The humble sporting dust-up. Commentators denounce them as the event 'nobody wants to see' despite the fact everybody wants to see them. Tensions can overspill in various forms and in varying degrees of intensity, from throwing shapes to full-blown battery. A by-product of sport's competitiveness is its frequent devolution into a fracas, which depending on their vigour can be a delightful spectacle or an unnecessary barrage. It's all fun and games until somebody loses an eye.
In a week when we witnessed an almighty shemozzle over in America, we've decided to chart the gradual escalation of these incidents.
"They look like the Roman army on the march"
The most important aspect of the shemozzle is the optics of it. You don't necessarily have to do anything, you just have to be seen trying to do something. 'The Mill at the Hill' was a classic example prior to the Mayo and Dublin All-Ireland semi-final in 2006. Mayo's mind games spilled over to a fairly uneventful face-off.
Props to Ciaran Whelan for having his team-mates restrain him in the classic "hold me back! hold me back!" The Mayo dietitian got skulled by a loose football and Dublin manager Paul Caffrey barged Mayo selector John Morrison in the back, but by in large, it was an exhibition in shape-throwing and chest-beating.
Would this list really be complete without featuring Diego Costa?
The Chelsea and Spurs matchup last year saw 12 bookings and culminated in a significant touchline brawl. It was the second incident of such a nature in the game, with an earlier altercation also producing some alleged eye-gouges. While giving the illusion of a large group-hug the mass melee gives the close quarters that an individual such as Costa thrives in.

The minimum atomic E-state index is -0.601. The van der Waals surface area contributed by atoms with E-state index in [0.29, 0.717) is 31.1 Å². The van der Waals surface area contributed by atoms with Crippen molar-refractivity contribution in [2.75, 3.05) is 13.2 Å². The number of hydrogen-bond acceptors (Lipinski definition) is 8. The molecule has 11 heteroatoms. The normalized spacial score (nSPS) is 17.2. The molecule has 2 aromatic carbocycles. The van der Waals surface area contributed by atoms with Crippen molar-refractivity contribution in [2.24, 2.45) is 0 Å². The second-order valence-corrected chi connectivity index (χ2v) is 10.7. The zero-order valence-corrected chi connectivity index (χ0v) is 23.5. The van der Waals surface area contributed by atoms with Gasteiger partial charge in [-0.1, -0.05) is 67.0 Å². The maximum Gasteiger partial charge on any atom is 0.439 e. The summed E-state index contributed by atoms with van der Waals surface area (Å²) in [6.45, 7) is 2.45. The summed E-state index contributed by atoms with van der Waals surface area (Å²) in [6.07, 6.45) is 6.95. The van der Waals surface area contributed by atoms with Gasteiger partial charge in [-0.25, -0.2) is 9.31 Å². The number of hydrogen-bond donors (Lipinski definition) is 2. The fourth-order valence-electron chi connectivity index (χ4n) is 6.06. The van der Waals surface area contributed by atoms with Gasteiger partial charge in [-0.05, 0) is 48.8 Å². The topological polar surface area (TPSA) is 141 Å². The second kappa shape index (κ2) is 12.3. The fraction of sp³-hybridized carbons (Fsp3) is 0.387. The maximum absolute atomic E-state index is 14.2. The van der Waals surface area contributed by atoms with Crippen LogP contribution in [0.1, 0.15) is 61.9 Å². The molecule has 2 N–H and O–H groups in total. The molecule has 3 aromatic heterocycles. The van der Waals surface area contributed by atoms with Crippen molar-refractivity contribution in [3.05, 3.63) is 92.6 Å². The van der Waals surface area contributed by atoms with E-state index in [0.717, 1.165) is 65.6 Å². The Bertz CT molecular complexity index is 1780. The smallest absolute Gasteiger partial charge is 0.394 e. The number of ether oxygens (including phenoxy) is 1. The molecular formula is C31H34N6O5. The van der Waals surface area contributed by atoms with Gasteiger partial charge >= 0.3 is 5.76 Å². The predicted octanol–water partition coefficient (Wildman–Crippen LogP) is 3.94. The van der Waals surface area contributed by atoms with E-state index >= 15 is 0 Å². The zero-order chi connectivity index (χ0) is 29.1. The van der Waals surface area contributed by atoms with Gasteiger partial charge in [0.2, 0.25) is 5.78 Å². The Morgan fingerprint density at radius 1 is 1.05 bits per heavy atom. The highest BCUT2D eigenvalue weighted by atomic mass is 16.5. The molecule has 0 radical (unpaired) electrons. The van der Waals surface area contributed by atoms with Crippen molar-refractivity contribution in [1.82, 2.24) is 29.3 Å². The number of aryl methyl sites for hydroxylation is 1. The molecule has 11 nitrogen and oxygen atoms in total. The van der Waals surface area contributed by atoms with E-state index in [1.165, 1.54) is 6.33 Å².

Side-line brawls are tricky in that you're never quite sure where to look and are often instigated by one distinct action. Case in point, Mike Evans:
If Costa is a necessity, Paul Galvin is a certainty. The Kerryman was no stranger to controversy and never one to back down. He was on the receiving end of a box to the jaw here, yet hardly flinched.
The 2011 Munster v Cardiff Blues brawl is an excellent case study for various reasons. It demonstrates precisely how the shemozzle can escalate, from two individuals trading off, to unloading punches, to everyone else piling in. Two front-rows exchanging blows is as engrossing as heavyweight boxers going toe to toe, blow for blow. Excellent work from O'Connell and O'Gara in observing the number one rule in shemozzle intervention, never try to hinder your team-mate as it leaves him open for a sucker-punch. If breaking up a brawl, pull back the opposition.
Munster are excellent exponents of the team-mate intervention approach. During Munster's Heineken Cup clash with Clermont, O'Callaghan's pursuit of Jamie Cudmore after he unleashed haymakers on his captain and second-row partner Paul O'Connell is commendable.
Grievous bodily harm
The holy trinity of over-the-top sporting brawls come from three renowned sporting arenas: Detriot, Philadelphia and Croke Park.
The longest suspension in NBA history came in what is now known as 'the Malice at the Palace.' Almost $10 million in fines and 146 games in combined suspensions came after the 2004 Pacers v Pistons brawl that incorporated players, coaches and even fans.
Hockey is great for its shemozzles. Commentators announce when they're about to happen and television companies display their stats on the screen like it was planned. Players go at it without interruption and in the case of this Philadelphia Flyers–Ottawa Senators game there was literally more fighting than hockey as the entire game was dominated by punch-ups.
The next time someone criticises Pat Spillane's punditry, show them this clip. It's Gary Neville-esque in its attention to detail and the thorough breakdown of the 1996 Mayo Meath brawl.